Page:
Through Their Eyes: Awesome Photos Show How Animals See the World

The winning photo in the first annual Royal Society Publishing Photography competition features the same tiny critters you might find in your own backyard. Entitled "Tadpoles Overhead," the winning image encourages viewers to take a look at the world from a frog baby's point of view. Other noteworthy images from the 350-year-old scientific society's inaugural competition evoke similar sentiments. From a baby gorilla's playful hug to a monkey's resourceful tactics, here are the award-winning moments that this year's winners captured on film. [Read the full story about the Royal Society Publishing Photography competition]

Tadpoles overhead

Overall winner Category winner: Ecology and Environmental Science

Tadpoles of many anuran species come in high numbers, but not many make it to adulthood. Here a group of common toad (Bufo bufo) tadpoles is seen from below. (Credit: Bert Willaert, Belgium.)

Ancestry. Dominance. Endangered.

Runner up: Ecology and Environmental Science

This photo shows the strength and power of gorillas, one of our closest living relatives, yet also shows their vulnerability due to the pressures put on their world by humans. Taken in Rwanda, I observed the gorillas walking to the eucalyptus trees outside of the Volcanoes National Park and watched them strip the bark with their teeth. Within a few minutes, the silverback of the group sat down to eat bark and faced out towards the farmland — almost as if he was contemplating the human society that lives next to the gorillas' habitat. (Credit: Martha M. Robbins, Germany.)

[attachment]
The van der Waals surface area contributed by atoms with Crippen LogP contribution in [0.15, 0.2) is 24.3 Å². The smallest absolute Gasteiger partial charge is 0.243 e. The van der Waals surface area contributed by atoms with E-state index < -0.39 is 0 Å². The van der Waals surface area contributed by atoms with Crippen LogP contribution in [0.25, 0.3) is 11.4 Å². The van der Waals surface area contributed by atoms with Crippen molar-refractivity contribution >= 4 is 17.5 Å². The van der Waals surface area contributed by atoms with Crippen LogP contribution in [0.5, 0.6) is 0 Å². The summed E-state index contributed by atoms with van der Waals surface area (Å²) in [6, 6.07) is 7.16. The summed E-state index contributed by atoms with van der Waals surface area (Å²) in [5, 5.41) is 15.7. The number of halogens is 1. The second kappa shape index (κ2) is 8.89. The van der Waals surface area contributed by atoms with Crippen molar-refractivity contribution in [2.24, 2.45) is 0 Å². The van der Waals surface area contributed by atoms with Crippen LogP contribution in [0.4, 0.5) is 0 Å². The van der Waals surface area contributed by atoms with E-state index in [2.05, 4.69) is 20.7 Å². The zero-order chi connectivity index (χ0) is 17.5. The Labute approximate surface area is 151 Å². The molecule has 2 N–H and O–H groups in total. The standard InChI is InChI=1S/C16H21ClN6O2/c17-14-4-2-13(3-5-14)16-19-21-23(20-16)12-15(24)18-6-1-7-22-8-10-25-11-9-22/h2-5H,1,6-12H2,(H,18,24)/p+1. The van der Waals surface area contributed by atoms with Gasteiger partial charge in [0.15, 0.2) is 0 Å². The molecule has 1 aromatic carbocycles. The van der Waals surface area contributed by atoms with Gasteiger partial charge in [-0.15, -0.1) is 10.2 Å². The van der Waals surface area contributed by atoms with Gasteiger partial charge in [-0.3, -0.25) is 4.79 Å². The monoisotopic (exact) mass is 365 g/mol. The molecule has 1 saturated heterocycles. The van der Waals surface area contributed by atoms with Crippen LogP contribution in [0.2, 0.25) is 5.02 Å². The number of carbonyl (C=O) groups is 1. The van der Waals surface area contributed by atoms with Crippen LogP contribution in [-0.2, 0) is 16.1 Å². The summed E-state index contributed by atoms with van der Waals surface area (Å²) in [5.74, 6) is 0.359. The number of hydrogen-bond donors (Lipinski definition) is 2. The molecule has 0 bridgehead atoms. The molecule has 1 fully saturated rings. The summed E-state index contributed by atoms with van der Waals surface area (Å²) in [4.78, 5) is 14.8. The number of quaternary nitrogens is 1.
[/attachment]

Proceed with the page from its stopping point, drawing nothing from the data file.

Caribbean brain coral

Special commendation: Proceedings B Publisher’s choice

The deep and abundant mysteries of reef building corals — their systematics, genetics, and phenotypic plasticity (variability in form possible within a single genetic individual) are only just now yielding their secrets to modern science. This image of what appears to be a single colony of the giant Caribbean brain coral Colpophyllia natans hints at the virtuoso abilities of corals to assume a wide range of different forms and appearances. This photo raises many important questions regarding this species of coral. Are the four distinct zones in this photograph really genetically identical? What spurred the colony to grow in this strange and beautiful manner?  (Credit: Evan D'Alessandro, USA.)

Going with the flow: schooling to avoid a predator 

Category winner: Behaviour

A school of tropical clupeid fish exhibit synchronized behaviour to keep a healthy distance from a teenage black-tip reef shark. Sharks would cruise placidly for hours without so much as looking at the smaller fish, until, all of a sudden, they would strike and gobble up a mouthful of clupeids. The picture was taken on a shallow reef flat on Kuramathi Island in the Rasdhoo Atoll, Republic of Maldives. (Credit: Claudia Pogoreutz, Germany.)


Runner up: Behaviour

An adult wild bearded capuchin monkey (Sapajus libidinosus) uses a stone tool to crack a very resistant palm nut in Fazenda Boa Vista (Piauì, Brazil). These monkeys habitually crack open very resistant palm nuts on hard surfaces using stones as percussive tools. This behaviour is considered one of the most complex forms of tool use by nonhuman species seen in nature. The alpha male, weighing 4.2 kg, picked up a big stone (3.5 kg) and lifted that above his head to crack a piassava nut. Capuchins’ actions are very fast so it is hard to capture the decisive moment. In a matter of milliseconds I shot and took the photo that I wanted: the representation of capuchin monkeys' strength and beauty. (Credit: Luca Antonio Marino, Italy.)